Post-Event Recap: Meeting of the Minds
July 30-31, 2008
The Meeting of the Minds event brought together 288 invited participants to Portland, Oregon to consider four policy areas important to the surface transportation system of the Portland metro area in particular, and other urban areas throughout North America:
- Overall strategies for transportation systems sustainability
- Vehicle fuel options to reduce energy consumption and emissions
- Urban design and development to reduce automobile driving
- Technology and road pricing to improve mobility
The program brought together speakers from across the U.S. and Canada who presented information and led discussions on a range of issues and opportunities that now confront the transportation system. The program now provides links to selected presentation materials.
There was an active discussion of what speaker Mike Meyer termed "capital ideas" that could reshape the transportation system of the Portland region and the western part of North America to be sustainable in the face of environmental, economic, and social challenges.
These broad questions were asked and answered:
What are some 21st century challenges and opportunities we now face?
- Emerging non-sustainability of a way of life and economy traditionally providing and depending upon high mobility of people and goods on a declining cost curve
- Declining petroleum supplies driving up the cost of traditional liquid fuels gasoline, diesel for transportation
- Declining public revenues from the petroleum-based fuel tax that pays for transportation infrastructure
- Restraint on carbon emissions into the atmosphere as a matter of government policy responding to global climate change
- Population growth and expanded mobility demands in the northwest U.S.A. and western Canada caused by population in-migration from nearby regions facing severe water shortages
- Declining infrastructure investment (covered in a pre-meeting briefing paper)
- Ongoing deployment of new technologies bearing on mobility and access
Note: The post-meeting survey found that 92% of respondents believed the current transportation model is not sustainable.
How must our transportation system change to address these challenges?
- Aggressive local and national steps to reduce greenhouse gas emissions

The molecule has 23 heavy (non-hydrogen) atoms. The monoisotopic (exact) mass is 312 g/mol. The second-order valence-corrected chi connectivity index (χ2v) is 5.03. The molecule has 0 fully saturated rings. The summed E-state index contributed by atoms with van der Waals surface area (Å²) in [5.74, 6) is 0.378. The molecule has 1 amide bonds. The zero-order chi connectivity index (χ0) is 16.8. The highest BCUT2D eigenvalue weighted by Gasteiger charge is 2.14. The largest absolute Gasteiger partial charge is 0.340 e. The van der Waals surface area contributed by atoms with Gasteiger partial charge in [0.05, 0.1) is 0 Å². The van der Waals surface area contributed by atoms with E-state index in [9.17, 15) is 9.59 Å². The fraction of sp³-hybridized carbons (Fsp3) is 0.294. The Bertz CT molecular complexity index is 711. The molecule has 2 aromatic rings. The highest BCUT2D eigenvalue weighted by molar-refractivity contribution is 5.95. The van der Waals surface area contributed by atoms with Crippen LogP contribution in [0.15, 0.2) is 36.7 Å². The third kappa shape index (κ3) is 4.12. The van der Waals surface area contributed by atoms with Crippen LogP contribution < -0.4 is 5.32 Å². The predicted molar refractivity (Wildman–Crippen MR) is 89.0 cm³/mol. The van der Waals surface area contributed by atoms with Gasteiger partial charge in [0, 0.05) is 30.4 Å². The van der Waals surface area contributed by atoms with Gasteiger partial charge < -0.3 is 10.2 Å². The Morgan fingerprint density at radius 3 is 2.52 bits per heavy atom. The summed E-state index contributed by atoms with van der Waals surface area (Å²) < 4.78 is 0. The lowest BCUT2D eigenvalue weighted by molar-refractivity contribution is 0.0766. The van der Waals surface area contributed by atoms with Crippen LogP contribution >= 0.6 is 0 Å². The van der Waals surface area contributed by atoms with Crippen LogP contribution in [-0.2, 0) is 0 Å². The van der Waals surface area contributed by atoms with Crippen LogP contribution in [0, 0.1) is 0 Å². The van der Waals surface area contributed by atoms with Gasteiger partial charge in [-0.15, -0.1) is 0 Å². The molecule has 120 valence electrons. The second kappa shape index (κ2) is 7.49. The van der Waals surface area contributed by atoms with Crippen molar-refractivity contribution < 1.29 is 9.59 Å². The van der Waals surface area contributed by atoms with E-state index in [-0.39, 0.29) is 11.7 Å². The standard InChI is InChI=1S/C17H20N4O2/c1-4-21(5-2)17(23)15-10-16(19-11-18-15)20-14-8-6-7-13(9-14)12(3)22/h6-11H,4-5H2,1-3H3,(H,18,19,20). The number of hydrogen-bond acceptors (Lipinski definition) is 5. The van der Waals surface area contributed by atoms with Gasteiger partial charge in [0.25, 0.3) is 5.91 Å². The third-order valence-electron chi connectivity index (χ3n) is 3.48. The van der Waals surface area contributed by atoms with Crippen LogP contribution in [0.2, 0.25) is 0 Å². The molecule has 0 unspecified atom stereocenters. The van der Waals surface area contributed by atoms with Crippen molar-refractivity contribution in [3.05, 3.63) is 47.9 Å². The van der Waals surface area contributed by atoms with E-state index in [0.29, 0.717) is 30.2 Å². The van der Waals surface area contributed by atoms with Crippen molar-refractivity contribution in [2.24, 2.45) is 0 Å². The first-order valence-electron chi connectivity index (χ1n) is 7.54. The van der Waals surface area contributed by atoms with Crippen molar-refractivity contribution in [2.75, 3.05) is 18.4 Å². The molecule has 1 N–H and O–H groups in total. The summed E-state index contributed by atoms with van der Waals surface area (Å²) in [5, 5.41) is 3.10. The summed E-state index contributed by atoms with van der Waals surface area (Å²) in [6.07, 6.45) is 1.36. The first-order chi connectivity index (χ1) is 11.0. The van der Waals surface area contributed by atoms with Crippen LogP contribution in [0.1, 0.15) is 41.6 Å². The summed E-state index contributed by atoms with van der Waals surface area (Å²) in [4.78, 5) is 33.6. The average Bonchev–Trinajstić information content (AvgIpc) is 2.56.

- Urban zoning, design standards, public subsidies, and other land use regulations and incentives to establish more compact, mixed use urban areas that attract residents and commercial tenants who take advantage of non-automobile mobility choices, thereby manifesting reduced personal vehicle miles traveled in daily economic and social life
- User fees on road use and personal vehicle parking that generate revenue and provide incentives for reduced driving in peak demand periods (covered in a pre-meeting background paper)
- Carbon taxes and parking taxes to provide economic incentives for lowered vehicle use
- A continent-wide coordinated effort from government and business toward new energy sources for transportation
- A growing share of vehicle power from the electric power grid, with all that entails for the management of the electric network (covered in a pre-meeting briefing paper)
- New systems and incentives for encouraging higher private vehicle occupancy
- Intelligent, technology-intensive vehicle flow management of cars, buses, and trucks to increase the hourly people-moving capacity on existing roads
- Systematic knowledge sharing and technology transfer between urban regions
- Removal of barriers to private sector investment in public transportation infrastructure and systems
- A continuous, high level of infrastructure support for walking and bicycling
Note: During the meeting, the electronic polling revealed that 92% in attendance believed that designing and implementing road pricing pilot projects within the next 5 years is a good idea. 71% thought that at least doubling the market share of urban trips in Portland taken in carpools and buses (now about 20 %) would be a good goal.
What are the immediate next steps?
- Action to educate and mobilize the public on the coming crisis
- Active support of political leaders who pass new laws and continue existing programs in support of changes listed above, as well as initiate new efforts. Initiatives taken by Oregon Governor Kulongoski.
- Active, Internet-enabled networking by committed professionals (like those attending this event) to support learning and action among and between different urban regions
- Active evaluation of costs and benefits of alternative public investments in order to allocate limited problem-solving resources toward development and implementation of sustainable solutions in an environment with many problems, some not transportation related.
- Focused efforts to achieve initial demonstration and pilot implementations of new system capabilities
Several areas of mobility fell outside the scope of the presentations and discussions at this meeting:
- Freight mobility (but covered in a pre-conference briefing paper)
- Optimizing the mix of rail versus road-based public
- Rural transportation
- Intercity and international transportation
- Marine ferries
- Telecommunications substitution for physical mobility telework, e-shopping, online education
Post-meeting polling of participants, 34% response rate:
- Important learnings
- Topics that could have been covered but were not
- Other electronic polling questions that could have been asked
Six pre-meeting background papers were issued:
- Road user fees
- Infrastructure funding deficiencies
- Plug-in electric hybrids
- Transportation choices
- Toward more sustainable cities
The organizers sincerely appreciate the investment by sponsors and participants at the 2008 Meeting of the Minds in Portland, Oregon.